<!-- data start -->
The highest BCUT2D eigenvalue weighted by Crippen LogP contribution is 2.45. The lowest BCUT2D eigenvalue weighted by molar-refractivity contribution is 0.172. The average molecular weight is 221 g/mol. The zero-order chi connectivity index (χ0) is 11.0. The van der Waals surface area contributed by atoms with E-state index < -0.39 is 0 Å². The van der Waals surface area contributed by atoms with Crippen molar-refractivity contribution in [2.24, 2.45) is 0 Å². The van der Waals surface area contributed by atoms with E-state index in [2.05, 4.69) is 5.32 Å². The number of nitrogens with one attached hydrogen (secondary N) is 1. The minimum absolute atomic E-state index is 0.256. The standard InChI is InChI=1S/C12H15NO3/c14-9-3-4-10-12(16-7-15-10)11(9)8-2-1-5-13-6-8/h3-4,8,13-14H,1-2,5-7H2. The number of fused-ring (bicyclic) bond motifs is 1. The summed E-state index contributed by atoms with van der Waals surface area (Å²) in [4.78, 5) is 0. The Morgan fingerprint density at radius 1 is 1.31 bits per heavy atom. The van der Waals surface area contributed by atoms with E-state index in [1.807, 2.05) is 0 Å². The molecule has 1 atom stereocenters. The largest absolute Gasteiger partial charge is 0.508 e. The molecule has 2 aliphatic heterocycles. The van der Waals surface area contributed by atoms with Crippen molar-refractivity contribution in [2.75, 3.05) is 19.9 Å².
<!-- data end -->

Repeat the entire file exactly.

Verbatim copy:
The highest BCUT2D eigenvalue weighted by Crippen LogP contribution is 2.45. The lowest BCUT2D eigenvalue weighted by molar-refractivity contribution is 0.172. The average molecular weight is 221 g/mol. The zero-order chi connectivity index (χ0) is 11.0. The van der Waals surface area contributed by atoms with E-state index < -0.39 is 0 Å². The van der Waals surface area contributed by atoms with Crippen molar-refractivity contribution in [2.24, 2.45) is 0 Å². The van der Waals surface area contributed by atoms with E-state index in [2.05, 4.69) is 5.32 Å². The number of nitrogens with one attached hydrogen (secondary N) is 1. The minimum absolute atomic E-state index is 0.256. The standard InChI is InChI=1S/C12H15NO3/c14-9-3-4-10-12(16-7-15-10)11(9)8-2-1-5-13-6-8/h3-4,8,13-14H,1-2,5-7H2. The number of fused-ring (bicyclic) bond motifs is 1. The summed E-state index contributed by atoms with van der Waals surface area (Å²) in [4.78, 5) is 0. The Morgan fingerprint density at radius 1 is 1.31 bits per heavy atom. The van der Waals surface area contributed by atoms with E-state index in [1.807, 2.05) is 0 Å². The molecule has 1 atom stereocenters. The largest absolute Gasteiger partial charge is 0.508 e. The molecule has 2 aliphatic heterocycles. The van der Waals surface area contributed by atoms with Crippen molar-refractivity contribution in [2.75, 3.05) is 19.9 Å².